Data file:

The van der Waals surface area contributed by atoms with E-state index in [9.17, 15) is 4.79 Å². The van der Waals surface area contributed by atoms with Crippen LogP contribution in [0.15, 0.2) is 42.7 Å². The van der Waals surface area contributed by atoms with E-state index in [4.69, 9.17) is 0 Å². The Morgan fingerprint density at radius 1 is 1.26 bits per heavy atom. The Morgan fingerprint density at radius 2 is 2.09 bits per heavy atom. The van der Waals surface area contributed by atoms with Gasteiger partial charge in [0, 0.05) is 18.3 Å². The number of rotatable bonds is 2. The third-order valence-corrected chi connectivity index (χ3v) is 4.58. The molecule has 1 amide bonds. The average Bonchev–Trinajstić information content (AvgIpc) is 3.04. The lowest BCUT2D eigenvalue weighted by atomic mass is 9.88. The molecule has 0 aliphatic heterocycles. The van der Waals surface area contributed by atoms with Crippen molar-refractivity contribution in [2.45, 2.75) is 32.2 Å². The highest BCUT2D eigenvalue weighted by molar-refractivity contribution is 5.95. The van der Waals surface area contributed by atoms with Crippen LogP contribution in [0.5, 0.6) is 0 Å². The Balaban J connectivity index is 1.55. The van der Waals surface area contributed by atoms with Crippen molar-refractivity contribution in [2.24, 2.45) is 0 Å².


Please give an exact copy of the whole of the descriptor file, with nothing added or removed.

The van der Waals surface area contributed by atoms with E-state index in [9.17, 15) is 4.79 Å². The van der Waals surface area contributed by atoms with Crippen LogP contribution in [0.15, 0.2) is 42.7 Å². The van der Waals surface area contributed by atoms with E-state index in [4.69, 9.17) is 0 Å². The Morgan fingerprint density at radius 1 is 1.26 bits per heavy atom. The Morgan fingerprint density at radius 2 is 2.09 bits per heavy atom. The van der Waals surface area contributed by atoms with Gasteiger partial charge in [0, 0.05) is 18.3 Å². The number of rotatable bonds is 2. The third-order valence-corrected chi connectivity index (χ3v) is 4.58. The molecule has 1 amide bonds. The average Bonchev–Trinajstić information content (AvgIpc) is 3.04. The lowest BCUT2D eigenvalue weighted by atomic mass is 9.88. The molecule has 0 aliphatic heterocycles. The van der Waals surface area contributed by atoms with Crippen molar-refractivity contribution in [2.45, 2.75) is 32.2 Å². The highest BCUT2D eigenvalue weighted by molar-refractivity contribution is 5.95. The van der Waals surface area contributed by atoms with Crippen LogP contribution in [0.5, 0.6) is 0 Å². The Balaban J connectivity index is 1.55. The van der Waals surface area contributed by atoms with Crippen molar-refractivity contribution in [2.24, 2.45) is 0 Å².